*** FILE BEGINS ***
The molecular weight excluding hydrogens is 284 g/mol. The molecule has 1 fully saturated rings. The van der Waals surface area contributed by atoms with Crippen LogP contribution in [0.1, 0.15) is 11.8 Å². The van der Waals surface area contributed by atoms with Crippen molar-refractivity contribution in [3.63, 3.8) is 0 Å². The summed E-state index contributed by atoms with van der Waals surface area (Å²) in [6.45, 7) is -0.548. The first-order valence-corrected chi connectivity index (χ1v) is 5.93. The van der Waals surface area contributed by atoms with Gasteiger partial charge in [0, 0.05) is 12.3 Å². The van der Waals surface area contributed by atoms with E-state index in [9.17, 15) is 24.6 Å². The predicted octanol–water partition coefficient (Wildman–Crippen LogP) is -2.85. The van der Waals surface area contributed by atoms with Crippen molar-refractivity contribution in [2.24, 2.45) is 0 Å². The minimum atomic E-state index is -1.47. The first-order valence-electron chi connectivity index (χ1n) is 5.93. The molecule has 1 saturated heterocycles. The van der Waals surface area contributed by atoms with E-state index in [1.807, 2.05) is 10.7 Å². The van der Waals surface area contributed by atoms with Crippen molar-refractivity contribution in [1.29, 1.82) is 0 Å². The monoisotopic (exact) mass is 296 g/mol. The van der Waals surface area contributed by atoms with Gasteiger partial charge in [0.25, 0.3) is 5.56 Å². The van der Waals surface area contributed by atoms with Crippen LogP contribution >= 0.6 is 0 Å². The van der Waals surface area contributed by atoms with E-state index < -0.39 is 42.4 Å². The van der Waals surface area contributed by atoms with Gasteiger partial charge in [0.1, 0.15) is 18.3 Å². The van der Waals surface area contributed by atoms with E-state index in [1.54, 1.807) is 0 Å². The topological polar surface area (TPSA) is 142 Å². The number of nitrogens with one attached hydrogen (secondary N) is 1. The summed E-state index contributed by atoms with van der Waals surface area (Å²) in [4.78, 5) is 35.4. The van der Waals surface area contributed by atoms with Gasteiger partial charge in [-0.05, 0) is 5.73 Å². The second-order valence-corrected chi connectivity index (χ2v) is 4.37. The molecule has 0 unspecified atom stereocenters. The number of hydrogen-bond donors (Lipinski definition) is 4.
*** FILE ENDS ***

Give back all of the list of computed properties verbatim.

The molecular weight excluding hydrogens is 284 g/mol. The molecule has 1 fully saturated rings. The van der Waals surface area contributed by atoms with Crippen LogP contribution in [0.1, 0.15) is 11.8 Å². The van der Waals surface area contributed by atoms with Crippen molar-refractivity contribution in [3.63, 3.8) is 0 Å². The summed E-state index contributed by atoms with van der Waals surface area (Å²) in [6.45, 7) is -0.548. The first-order valence-corrected chi connectivity index (χ1v) is 5.93. The van der Waals surface area contributed by atoms with Gasteiger partial charge in [0, 0.05) is 12.3 Å². The van der Waals surface area contributed by atoms with E-state index in [9.17, 15) is 24.6 Å². The predicted octanol–water partition coefficient (Wildman–Crippen LogP) is -2.85. The van der Waals surface area contributed by atoms with Crippen molar-refractivity contribution in [2.24, 2.45) is 0 Å². The minimum atomic E-state index is -1.47. The first-order valence-electron chi connectivity index (χ1n) is 5.93. The molecule has 1 saturated heterocycles. The van der Waals surface area contributed by atoms with E-state index in [1.807, 2.05) is 10.7 Å². The van der Waals surface area contributed by atoms with Crippen molar-refractivity contribution in [1.29, 1.82) is 0 Å². The monoisotopic (exact) mass is 296 g/mol. The van der Waals surface area contributed by atoms with Gasteiger partial charge in [0.25, 0.3) is 5.56 Å². The van der Waals surface area contributed by atoms with Crippen LogP contribution >= 0.6 is 0 Å². The van der Waals surface area contributed by atoms with E-state index < -0.39 is 42.4 Å². The van der Waals surface area contributed by atoms with Gasteiger partial charge in [0.1, 0.15) is 18.3 Å². The van der Waals surface area contributed by atoms with E-state index in [1.54, 1.807) is 0 Å². The topological polar surface area (TPSA) is 142 Å². The number of nitrogens with one attached hydrogen (secondary N) is 1. The summed E-state index contributed by atoms with van der Waals surface area (Å²) in [4.78, 5) is 35.4. The van der Waals surface area contributed by atoms with Gasteiger partial charge in [-0.05, 0) is 5.73 Å². The second-order valence-corrected chi connectivity index (χ2v) is 4.37. The molecule has 0 unspecified atom stereocenters. The number of hydrogen-bond donors (Lipinski definition) is 4.